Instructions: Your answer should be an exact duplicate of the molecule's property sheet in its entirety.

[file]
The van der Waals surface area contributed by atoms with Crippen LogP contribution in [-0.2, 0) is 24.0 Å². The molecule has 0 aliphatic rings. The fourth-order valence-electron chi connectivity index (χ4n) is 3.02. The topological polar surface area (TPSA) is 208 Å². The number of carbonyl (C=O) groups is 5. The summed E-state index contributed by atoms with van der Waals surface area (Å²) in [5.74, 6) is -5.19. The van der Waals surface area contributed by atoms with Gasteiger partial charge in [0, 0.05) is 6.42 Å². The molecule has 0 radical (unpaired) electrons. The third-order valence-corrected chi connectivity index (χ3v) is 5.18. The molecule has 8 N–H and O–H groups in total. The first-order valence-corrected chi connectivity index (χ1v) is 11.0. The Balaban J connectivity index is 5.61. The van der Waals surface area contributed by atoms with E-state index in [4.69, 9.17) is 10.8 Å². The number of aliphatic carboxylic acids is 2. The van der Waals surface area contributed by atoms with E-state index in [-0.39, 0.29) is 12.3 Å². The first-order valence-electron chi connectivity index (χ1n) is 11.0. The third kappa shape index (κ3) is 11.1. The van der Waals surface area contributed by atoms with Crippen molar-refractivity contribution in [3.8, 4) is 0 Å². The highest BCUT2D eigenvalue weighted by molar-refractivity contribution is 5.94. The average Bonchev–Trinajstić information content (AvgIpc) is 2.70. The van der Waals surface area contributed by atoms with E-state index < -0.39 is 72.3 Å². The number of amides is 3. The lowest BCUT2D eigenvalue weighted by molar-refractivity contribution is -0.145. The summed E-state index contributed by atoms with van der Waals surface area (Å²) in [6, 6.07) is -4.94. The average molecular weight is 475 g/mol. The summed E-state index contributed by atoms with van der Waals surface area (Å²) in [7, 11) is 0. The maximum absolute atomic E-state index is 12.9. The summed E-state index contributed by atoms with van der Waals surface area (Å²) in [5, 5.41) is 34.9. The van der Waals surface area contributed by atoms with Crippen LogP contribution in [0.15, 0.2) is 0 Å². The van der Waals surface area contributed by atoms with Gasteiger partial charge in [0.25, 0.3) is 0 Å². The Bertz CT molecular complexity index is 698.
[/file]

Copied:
The van der Waals surface area contributed by atoms with Crippen LogP contribution in [-0.2, 0) is 24.0 Å². The molecule has 0 aliphatic rings. The fourth-order valence-electron chi connectivity index (χ4n) is 3.02. The topological polar surface area (TPSA) is 208 Å². The number of carbonyl (C=O) groups is 5. The summed E-state index contributed by atoms with van der Waals surface area (Å²) in [5.74, 6) is -5.19. The van der Waals surface area contributed by atoms with Gasteiger partial charge in [0, 0.05) is 6.42 Å². The molecule has 0 radical (unpaired) electrons. The third-order valence-corrected chi connectivity index (χ3v) is 5.18. The molecule has 8 N–H and O–H groups in total. The first-order valence-corrected chi connectivity index (χ1v) is 11.0. The Balaban J connectivity index is 5.61. The van der Waals surface area contributed by atoms with E-state index in [4.69, 9.17) is 10.8 Å². The number of aliphatic carboxylic acids is 2. The van der Waals surface area contributed by atoms with E-state index in [-0.39, 0.29) is 12.3 Å². The first-order valence-electron chi connectivity index (χ1n) is 11.0. The third kappa shape index (κ3) is 11.1. The van der Waals surface area contributed by atoms with Crippen molar-refractivity contribution in [3.8, 4) is 0 Å². The highest BCUT2D eigenvalue weighted by molar-refractivity contribution is 5.94. The average Bonchev–Trinajstić information content (AvgIpc) is 2.70. The van der Waals surface area contributed by atoms with E-state index < -0.39 is 72.3 Å². The number of amides is 3. The lowest BCUT2D eigenvalue weighted by molar-refractivity contribution is -0.145. The summed E-state index contributed by atoms with van der Waals surface area (Å²) in [6, 6.07) is -4.94. The average molecular weight is 475 g/mol. The summed E-state index contributed by atoms with van der Waals surface area (Å²) in [7, 11) is 0. The maximum absolute atomic E-state index is 12.9. The summed E-state index contributed by atoms with van der Waals surface area (Å²) in [5, 5.41) is 34.9. The van der Waals surface area contributed by atoms with Crippen LogP contribution in [0.15, 0.2) is 0 Å². The van der Waals surface area contributed by atoms with Gasteiger partial charge in [0.25, 0.3) is 0 Å². The Bertz CT molecular complexity index is 698.